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Video and Audio:

The original camera negative has received an all-new 4K scan and restoration with impressive results. Presented in the 2.35:1 aspect ratio, the picture takes on new life with vibrant colors and natural looking flesh tones throughout. Black levels are rich and deep and there is plenty of small-object detail.

An aggressive DTS-HD MA 5.1 sound mix really gets the job done with plenty of rear channel activity. Atmospheric sound effects and music cues fill the room without stepping on dialogue levels that are free from any distortion. A DTS-HD MA 2.0 stereo track is also provided.

Optional English subtitles are included for anyone in need.

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Special Features:

A vintage audio commentary featuring director Ernest Dickerson, screenwriter Adam Simon and Snoop Dogg delivers a steady stream of information about the production. Dickerson is quick to point out that the studio recut the picture, which was intended to play in chronological order without flashbacks. The guys talk about the characters, how the story came together and filming in Canada. Snoop isn’t overly vocal, but his comments are frequently humorous.

Dickerson returns for the new interview segment Building Bones (2020, 20 minutes) in which he begins with praise for his co-stars Snoop and Pam Grier. He shares several entertaining production stories and offers his thoughts on balancing horror and comedy. He goes on to discuss the production design of the necropolis and the main house location. Other topics include his deliberate use of color, his cinematic influences, the wall of bodies gag, the uninspired marketing campaign and the studio interference that changed his original vision.

Bringing Out the Dead (2020. 17 minutes) catches up with Adam Simon, who remembers how the project came together and the importance of atmosphere in a horror tale. He points out the great work of the production designer and make-up effects artists and shares his thoughts on the digital effects and audience response to the film.

Cinematographer Flavio Labiano happily reflects on his experience on this film in Urban Underworld (2020, 12 minutes). He details the choice of film stock and lenses he used and reveals some camera tricks he employed to achieve certain shots. He also talks about working with practical effects.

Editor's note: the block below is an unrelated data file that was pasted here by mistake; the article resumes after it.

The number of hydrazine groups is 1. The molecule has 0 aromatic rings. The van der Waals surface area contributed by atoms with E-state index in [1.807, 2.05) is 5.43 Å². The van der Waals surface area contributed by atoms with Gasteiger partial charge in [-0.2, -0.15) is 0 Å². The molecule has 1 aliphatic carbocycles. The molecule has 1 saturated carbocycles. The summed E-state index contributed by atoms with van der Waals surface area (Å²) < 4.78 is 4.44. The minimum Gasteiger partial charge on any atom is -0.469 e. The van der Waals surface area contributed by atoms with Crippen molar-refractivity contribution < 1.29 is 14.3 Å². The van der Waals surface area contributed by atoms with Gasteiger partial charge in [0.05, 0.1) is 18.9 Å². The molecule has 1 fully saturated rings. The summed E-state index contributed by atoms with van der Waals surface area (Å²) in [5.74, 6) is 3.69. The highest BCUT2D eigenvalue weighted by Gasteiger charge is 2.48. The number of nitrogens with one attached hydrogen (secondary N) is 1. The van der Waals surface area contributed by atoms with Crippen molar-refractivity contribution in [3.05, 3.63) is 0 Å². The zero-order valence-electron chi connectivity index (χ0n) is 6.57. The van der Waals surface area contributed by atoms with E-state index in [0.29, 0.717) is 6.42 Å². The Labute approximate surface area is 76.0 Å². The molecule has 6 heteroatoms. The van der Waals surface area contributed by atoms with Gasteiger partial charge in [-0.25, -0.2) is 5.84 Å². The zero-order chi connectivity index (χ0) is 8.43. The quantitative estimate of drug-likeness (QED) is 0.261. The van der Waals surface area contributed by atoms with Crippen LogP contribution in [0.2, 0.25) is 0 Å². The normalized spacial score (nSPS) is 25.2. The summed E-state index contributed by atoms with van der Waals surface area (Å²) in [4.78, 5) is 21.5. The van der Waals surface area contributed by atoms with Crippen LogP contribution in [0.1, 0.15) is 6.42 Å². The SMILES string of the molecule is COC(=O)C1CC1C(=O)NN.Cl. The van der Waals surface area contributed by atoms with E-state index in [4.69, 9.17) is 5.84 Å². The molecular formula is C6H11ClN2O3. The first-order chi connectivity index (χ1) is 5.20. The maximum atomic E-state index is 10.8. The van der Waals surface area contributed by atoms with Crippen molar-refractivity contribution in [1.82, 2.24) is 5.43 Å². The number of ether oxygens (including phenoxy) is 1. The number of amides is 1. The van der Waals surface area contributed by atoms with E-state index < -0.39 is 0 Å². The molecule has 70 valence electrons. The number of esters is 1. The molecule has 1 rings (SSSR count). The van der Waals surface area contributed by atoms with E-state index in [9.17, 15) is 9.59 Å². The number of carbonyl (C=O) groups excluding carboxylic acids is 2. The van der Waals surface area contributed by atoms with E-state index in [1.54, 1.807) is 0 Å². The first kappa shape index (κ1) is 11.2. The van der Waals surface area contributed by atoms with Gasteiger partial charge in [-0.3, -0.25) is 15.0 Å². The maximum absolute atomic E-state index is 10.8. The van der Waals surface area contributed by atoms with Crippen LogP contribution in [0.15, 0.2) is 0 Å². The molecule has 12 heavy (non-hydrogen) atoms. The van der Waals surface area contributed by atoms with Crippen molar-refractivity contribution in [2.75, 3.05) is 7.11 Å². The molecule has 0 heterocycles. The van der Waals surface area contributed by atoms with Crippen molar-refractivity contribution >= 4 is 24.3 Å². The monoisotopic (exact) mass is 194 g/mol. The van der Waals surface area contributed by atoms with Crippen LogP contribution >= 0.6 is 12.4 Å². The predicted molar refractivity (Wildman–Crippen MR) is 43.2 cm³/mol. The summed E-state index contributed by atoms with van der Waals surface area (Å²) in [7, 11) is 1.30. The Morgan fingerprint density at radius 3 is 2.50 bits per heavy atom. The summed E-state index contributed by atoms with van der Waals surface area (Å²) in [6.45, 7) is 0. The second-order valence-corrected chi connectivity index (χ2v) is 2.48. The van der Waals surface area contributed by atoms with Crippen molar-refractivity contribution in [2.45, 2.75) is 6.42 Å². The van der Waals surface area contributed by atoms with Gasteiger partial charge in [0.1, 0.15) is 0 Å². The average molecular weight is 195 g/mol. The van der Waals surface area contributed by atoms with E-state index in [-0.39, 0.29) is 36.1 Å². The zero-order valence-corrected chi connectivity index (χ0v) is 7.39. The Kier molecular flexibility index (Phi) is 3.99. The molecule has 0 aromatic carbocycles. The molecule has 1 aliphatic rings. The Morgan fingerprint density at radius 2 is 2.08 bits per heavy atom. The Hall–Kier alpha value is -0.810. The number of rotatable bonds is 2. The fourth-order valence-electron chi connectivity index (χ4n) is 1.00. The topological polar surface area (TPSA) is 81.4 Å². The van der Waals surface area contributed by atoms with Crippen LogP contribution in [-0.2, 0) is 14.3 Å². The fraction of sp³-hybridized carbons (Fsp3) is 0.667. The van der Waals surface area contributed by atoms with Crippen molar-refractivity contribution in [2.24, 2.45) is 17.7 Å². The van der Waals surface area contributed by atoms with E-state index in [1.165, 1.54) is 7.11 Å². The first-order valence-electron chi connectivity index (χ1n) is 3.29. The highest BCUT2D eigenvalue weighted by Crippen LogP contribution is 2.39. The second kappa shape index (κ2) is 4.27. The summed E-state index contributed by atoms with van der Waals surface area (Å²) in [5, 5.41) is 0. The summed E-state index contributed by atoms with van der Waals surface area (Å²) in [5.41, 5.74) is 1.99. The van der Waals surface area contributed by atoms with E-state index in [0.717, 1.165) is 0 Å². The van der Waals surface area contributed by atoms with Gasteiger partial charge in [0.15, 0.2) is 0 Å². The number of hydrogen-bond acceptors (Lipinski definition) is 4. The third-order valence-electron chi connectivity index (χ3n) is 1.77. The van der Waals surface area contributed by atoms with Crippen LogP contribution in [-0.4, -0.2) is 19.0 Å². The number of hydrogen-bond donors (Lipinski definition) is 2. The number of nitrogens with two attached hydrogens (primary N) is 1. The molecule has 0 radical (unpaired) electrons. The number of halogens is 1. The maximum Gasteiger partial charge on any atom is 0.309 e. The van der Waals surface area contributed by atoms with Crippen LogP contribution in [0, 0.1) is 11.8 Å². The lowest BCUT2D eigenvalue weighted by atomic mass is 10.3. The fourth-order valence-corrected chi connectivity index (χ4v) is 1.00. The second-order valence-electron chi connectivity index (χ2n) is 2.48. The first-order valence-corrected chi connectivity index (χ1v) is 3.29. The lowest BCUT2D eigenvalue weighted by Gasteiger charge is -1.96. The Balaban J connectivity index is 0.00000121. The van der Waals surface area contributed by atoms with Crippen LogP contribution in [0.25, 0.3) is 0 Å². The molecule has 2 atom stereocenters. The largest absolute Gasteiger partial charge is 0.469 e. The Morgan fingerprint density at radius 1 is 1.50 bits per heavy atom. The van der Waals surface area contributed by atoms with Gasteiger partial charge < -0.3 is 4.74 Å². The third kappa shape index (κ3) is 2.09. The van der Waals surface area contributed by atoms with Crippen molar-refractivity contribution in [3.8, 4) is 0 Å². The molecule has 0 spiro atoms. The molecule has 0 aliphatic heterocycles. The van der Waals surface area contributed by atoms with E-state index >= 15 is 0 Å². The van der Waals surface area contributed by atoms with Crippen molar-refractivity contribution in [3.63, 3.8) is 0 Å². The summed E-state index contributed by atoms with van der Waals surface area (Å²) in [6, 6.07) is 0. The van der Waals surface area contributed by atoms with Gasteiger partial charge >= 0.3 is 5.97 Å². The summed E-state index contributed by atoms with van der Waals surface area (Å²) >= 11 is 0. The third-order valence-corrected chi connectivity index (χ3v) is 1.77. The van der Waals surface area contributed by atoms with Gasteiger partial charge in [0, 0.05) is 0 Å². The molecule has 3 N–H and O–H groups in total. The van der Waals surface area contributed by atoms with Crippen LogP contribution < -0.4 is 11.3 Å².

In Blood N Bones (2020, 15 minutes), special make-up effects artist Tony Gardner remembers how impressed he was by Dickerson’s knowledge of the genre and Snoop’s enthusiasm for the project. He details designing specific gags including the body wall. Other topics include the fumbled marketing campaign and the legacy of the movie. This segment offers some interesting behind-the-scenes footage of Gardner at work.

A traditional making-of featurette titled Digging Up Bones (2001, 24 minutes) includes interviews with Dickerson, Simon, Gardner, producers Peter Heller and Rupert Harvey, Snoop Dogg, Pam Grier and production designer Douglas Higgins. There is a generous amount of behind-the-scenes footage and concept art as well as a look at the special effects.

In the segment Urban Gothic: Bones and it’s Influences (2001, 19 minutes), Dickerson is joined by film historian David Del Valle to reflect on the study of fear and the familiar tropes of the genre. They see the picture as homage to the Italian style of Mario Bava, a mix of American Urban and European Gothic.

A collection of deleted scenes (25 minutes) plays with optional director commentary, starting with the extended title sequence. From there we get some character beats, extended scenes and abandoned sequences, all cut for pacing.

There are two music videos for Snoop Dogg’s Dogg Named Snoop (7 minutes).

The original EPK (2001, 11 minutes) is loaded with a mixture of behind-the-scenes footage and clips from the finished film. There is also a brief interview with Snoop.

The theatrical teaser and full trailer are included.

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Movie: Twoandahalfstars Cover
Buy Amazon Us
Video: Fourandahalfstars
Audio: Fourstars
Features: Fourstars
Overall: 4 Star Rating

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About The Author
Robert Gold
Author: Robert Gold
Staff Reviewer - USA
Robert's favorite genres include horror (foreign and domestic), Asian cinema and pornography (foreign and domestic). His ability to seek out and enjoy shot on video (SOV) horror movies is unmatched. His love of films with a budget under $100,000 is unapologetic.